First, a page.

Between my work and my hobby I’ve read many stories that would fit that bill. One of which resonated more than others. I was, some years ago, on a safety critical training course, and the person who had put the training materials together made a fantastic decision. The last four pages of the booklet were the sentencing remarks of Mr Justice Holroyde, in the case of the Crown Vs Mr Christopher James Mcgee. These were the remarks in which Mr Mcgee was sentenced to 5 years for the manslaughter of Georgia Varley on the 22nd October 2011 at Liverpool’s James Street Station. Georgia was leaning on the side of a train that evening, and instead of making sure she was clear, the guard of the train, Mr Mcgee, signalled the driver to depart expecting her to move. He never set out to take somebody’s life, he just went to work that day. While the circumstances surrounding Georgia’s death were tragic, the use of the document in this context served a poignant reminder to all of us on the course. We hold responsibility for other people’s safety in our hands at many different times. Be this during the work day, in whatever industry we’re in, or outside of work. The death of Georgia Varley was as a direct result of a guard not following a process, a process designed to save lives. These types of rules are not exclusive to the railway. Assuming someone in a position of danger will move isn’t the same as ensuring they’re clear. Don’t make assumptions, make changes. Don’t take chances, take action.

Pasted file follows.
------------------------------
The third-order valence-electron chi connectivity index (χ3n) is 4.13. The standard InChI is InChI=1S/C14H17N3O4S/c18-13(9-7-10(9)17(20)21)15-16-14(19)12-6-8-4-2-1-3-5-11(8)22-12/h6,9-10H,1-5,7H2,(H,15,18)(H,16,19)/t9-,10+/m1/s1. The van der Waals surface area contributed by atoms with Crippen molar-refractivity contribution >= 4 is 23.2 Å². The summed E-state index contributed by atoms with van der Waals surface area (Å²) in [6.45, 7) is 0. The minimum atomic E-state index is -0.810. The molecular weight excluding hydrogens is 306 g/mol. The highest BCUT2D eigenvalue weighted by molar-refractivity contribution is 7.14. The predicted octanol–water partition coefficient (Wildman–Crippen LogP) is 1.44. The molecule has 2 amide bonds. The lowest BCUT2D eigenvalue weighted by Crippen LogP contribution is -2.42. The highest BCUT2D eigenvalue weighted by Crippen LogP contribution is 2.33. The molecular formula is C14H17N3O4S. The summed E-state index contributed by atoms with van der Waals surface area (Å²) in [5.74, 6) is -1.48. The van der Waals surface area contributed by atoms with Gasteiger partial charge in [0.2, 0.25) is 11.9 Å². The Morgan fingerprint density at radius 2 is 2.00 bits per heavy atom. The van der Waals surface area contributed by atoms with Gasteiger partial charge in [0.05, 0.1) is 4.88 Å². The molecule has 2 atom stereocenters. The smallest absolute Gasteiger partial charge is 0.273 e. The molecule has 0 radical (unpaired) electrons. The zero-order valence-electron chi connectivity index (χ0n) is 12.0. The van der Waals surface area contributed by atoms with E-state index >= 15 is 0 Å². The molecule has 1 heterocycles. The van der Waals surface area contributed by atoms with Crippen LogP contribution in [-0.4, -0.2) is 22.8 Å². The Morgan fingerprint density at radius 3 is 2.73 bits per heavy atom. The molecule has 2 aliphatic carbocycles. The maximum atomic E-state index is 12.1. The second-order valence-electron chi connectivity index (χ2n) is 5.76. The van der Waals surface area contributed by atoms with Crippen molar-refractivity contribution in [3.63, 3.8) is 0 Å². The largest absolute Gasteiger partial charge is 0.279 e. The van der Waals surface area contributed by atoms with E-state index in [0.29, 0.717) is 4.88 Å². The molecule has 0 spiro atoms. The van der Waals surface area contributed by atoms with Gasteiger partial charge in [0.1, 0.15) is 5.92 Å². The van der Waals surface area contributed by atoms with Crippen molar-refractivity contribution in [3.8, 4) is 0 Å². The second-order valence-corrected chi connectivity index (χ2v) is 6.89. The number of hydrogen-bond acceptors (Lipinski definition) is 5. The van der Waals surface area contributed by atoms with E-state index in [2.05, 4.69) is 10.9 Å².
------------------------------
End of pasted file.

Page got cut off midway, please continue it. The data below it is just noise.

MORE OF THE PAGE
ATT: Thanks very much, Daniel, all the very best in the day job!
Daniel Fox is a Group Station Manager for TransPennine Express, a UK Train Operating Company operating trains and stations across the north of England and in Scotland. He has worked within the rail sector for four years, but previously held a landside operations role within the aviation industry. He is the writer and producer of the Signals to Danger podcast.
Signals to Danger is a bi-weekly podcast exploring UK rail disasters. Each episode focuses on a single incident, telling the story of what happened, how it was investigated, and how the findings led to a safer network. The podcast can be found at Spotify, Apple Podcasts, Google Podcasts, and pretty much anywhere else you find your podcasts. The website is www.signalstodanger.com